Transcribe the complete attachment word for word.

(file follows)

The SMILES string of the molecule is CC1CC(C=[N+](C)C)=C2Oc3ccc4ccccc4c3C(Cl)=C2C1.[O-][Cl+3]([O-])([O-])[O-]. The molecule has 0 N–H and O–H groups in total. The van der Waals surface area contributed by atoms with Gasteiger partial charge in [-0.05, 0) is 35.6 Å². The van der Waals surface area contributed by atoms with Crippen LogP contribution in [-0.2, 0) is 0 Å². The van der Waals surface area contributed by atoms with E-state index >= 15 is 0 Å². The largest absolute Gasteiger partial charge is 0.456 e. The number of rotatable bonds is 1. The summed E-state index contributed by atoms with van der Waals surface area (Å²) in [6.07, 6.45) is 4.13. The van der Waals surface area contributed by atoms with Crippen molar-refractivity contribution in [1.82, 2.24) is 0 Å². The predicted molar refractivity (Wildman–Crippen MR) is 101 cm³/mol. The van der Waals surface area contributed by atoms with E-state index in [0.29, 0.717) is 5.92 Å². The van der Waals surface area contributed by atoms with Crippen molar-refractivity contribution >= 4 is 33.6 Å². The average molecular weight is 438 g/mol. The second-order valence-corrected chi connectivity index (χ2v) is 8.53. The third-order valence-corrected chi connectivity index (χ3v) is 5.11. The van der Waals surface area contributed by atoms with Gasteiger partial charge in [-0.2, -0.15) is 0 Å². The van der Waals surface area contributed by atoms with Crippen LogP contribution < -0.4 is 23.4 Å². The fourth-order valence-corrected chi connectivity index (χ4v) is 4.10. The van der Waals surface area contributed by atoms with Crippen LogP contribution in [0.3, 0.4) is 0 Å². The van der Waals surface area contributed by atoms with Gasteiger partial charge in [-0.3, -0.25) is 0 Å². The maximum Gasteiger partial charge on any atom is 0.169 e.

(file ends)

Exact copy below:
The SMILES string of the molecule is CC1CC(C=[N+](C)C)=C2Oc3ccc4ccccc4c3C(Cl)=C2C1.[O-][Cl+3]([O-])([O-])[O-]. The molecule has 0 N–H and O–H groups in total. The van der Waals surface area contributed by atoms with Gasteiger partial charge in [-0.05, 0) is 35.6 Å². The van der Waals surface area contributed by atoms with Crippen LogP contribution in [-0.2, 0) is 0 Å². The van der Waals surface area contributed by atoms with E-state index >= 15 is 0 Å². The largest absolute Gasteiger partial charge is 0.456 e. The number of rotatable bonds is 1. The summed E-state index contributed by atoms with van der Waals surface area (Å²) in [6.07, 6.45) is 4.13. The van der Waals surface area contributed by atoms with Crippen molar-refractivity contribution in [1.82, 2.24) is 0 Å². The predicted molar refractivity (Wildman–Crippen MR) is 101 cm³/mol. The van der Waals surface area contributed by atoms with E-state index in [0.29, 0.717) is 5.92 Å². The van der Waals surface area contributed by atoms with Crippen molar-refractivity contribution >= 4 is 33.6 Å². The average molecular weight is 438 g/mol. The second-order valence-corrected chi connectivity index (χ2v) is 8.53. The third-order valence-corrected chi connectivity index (χ3v) is 5.11. The van der Waals surface area contributed by atoms with Gasteiger partial charge in [-0.2, -0.15) is 0 Å². The van der Waals surface area contributed by atoms with Crippen LogP contribution < -0.4 is 23.4 Å². The fourth-order valence-corrected chi connectivity index (χ4v) is 4.10. The van der Waals surface area contributed by atoms with Crippen LogP contribution in [0.3, 0.4) is 0 Å². The van der Waals surface area contributed by atoms with Gasteiger partial charge in [-0.3, -0.25) is 0 Å². The maximum Gasteiger partial charge on any atom is 0.169 e.